Sunn O))) is a band of contrasts. Their music resides in a strange hinterland between minimalism and maximalism, one where they can extract the most extreme, and overwhelming, noise from a single chord played out for what seems like an eternity. Similarly, the weighty experimentalism of their work sits alongside the preposterously liberal application of dry ice at their live shows, and their monkish attire, with a bizarre synergy.
If one ever needed proof of the old adage "less is more," they need look no further than Sunn O))). Over the course of 20 years, the founding duo of Greg Anderson and Stephen O'Malley have redefined musicality, crafting songs of immense feeling and magnitude out of comparatively few notes. In that way, Life Metal is no exception, and flaunts spirit that is fresh while also wonderfully familiar.
A particular strain of hope runs throughout the album, which intermingles with the otherwise intimidating magnitude of the band's tectonic sound ….
Life Metal, their eighth LP, and Steve Albini-produced follow-up to 2015's Kannon, consists of four tracks, totalling nearly seventy minutes of noise. While Life Metal fails to serve as much of a surprise, the power that encapsulates these tracks is sinister, and just sometimes, heavenly. Sunn O))) continue to delve into the darkest regions of the underworld, paralyzing their listeners with fear, discomfort, and even at times, rumination.
Sunn O))) are more than a band; they are a belief system which you either "get" or deride. Sound, for them and their purist audience, is a sacrosanct energy which they merely channel rather than create. The point of Sunn O))) is not what they play, but what happens to the sound in between strokes of their guitars. The power that the wandering, unabated and almost agentic noise possesses is more significant than that which is conjured by the instrumentation.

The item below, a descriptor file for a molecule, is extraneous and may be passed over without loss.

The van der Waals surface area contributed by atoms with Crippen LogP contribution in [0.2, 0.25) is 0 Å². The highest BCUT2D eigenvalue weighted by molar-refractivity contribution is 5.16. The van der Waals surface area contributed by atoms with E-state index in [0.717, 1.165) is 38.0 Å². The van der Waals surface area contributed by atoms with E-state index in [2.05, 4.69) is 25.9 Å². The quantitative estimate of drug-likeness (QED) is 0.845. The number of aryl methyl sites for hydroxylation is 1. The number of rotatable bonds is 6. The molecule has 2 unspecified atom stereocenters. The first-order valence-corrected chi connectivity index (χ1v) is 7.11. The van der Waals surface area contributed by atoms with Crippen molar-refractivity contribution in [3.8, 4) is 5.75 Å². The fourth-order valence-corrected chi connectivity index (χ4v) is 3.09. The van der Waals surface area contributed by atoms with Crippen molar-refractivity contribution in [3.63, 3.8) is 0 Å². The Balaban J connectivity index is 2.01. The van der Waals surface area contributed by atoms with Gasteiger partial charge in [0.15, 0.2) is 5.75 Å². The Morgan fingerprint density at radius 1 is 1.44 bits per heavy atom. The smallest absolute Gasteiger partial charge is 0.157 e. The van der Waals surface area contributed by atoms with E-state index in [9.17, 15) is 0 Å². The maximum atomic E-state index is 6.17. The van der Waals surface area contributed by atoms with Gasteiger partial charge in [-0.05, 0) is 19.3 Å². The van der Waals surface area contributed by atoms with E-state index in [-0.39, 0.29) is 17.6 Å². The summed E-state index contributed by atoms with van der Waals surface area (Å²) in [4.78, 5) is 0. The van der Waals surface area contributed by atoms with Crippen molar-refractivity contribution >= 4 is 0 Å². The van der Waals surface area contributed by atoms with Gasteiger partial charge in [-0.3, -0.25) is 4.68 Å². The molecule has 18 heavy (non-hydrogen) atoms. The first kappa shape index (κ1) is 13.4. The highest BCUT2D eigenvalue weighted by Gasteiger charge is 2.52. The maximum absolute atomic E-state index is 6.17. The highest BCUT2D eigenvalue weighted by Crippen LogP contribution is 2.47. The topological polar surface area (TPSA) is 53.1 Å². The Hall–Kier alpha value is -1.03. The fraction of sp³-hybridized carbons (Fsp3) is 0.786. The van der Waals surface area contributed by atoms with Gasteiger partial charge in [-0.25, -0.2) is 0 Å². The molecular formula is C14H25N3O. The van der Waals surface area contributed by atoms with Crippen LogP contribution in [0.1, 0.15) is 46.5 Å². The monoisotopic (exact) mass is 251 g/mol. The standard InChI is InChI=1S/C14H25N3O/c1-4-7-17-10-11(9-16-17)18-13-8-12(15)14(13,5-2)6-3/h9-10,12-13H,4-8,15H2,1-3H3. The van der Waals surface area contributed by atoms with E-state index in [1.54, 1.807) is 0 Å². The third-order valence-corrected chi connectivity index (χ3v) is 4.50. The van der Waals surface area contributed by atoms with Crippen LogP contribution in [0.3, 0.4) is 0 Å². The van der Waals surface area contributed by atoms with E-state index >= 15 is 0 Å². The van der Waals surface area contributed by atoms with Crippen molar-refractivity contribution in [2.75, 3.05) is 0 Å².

Sunn O))) albums have tended to be summits where the luminaries of noise and volume gather for electric communion. Almost as soon as the duo of Greg Anderson and Stephen O'Malley moved beyond the simple amplifier worship of their early days, they began recruiting peers to help build audacious records, as high on concepts as they were on decibels. Noise paragon Merzbow added to the early bedlam, while misfit rock demigod Julian Cope read a poem that inserted Sunn O))) into a continuum of pan-cultural myths to begin their awesome if inchoate White volumes in 2003.
"Play your gloom axe Stephen O'Malley/Sub bass clinging to the sides of the valley/Sub bass ringing in each last ditch and combe/Greg Anderson purvey a sonic doom." So recited Julian Cope as part of the playful druidic poetry of My Wall, from 2003's White1. And though doomsmiths to the last, Sunn O)))'s axes have, over the course of their career, proved to be increasingly iridescent, reflecting much more than mere gloom back at their listeners. Indeed, the phrase Life Metal could be interpreted as a description of the profoundly abstract, ear-splitting drone for which the band are so cherished.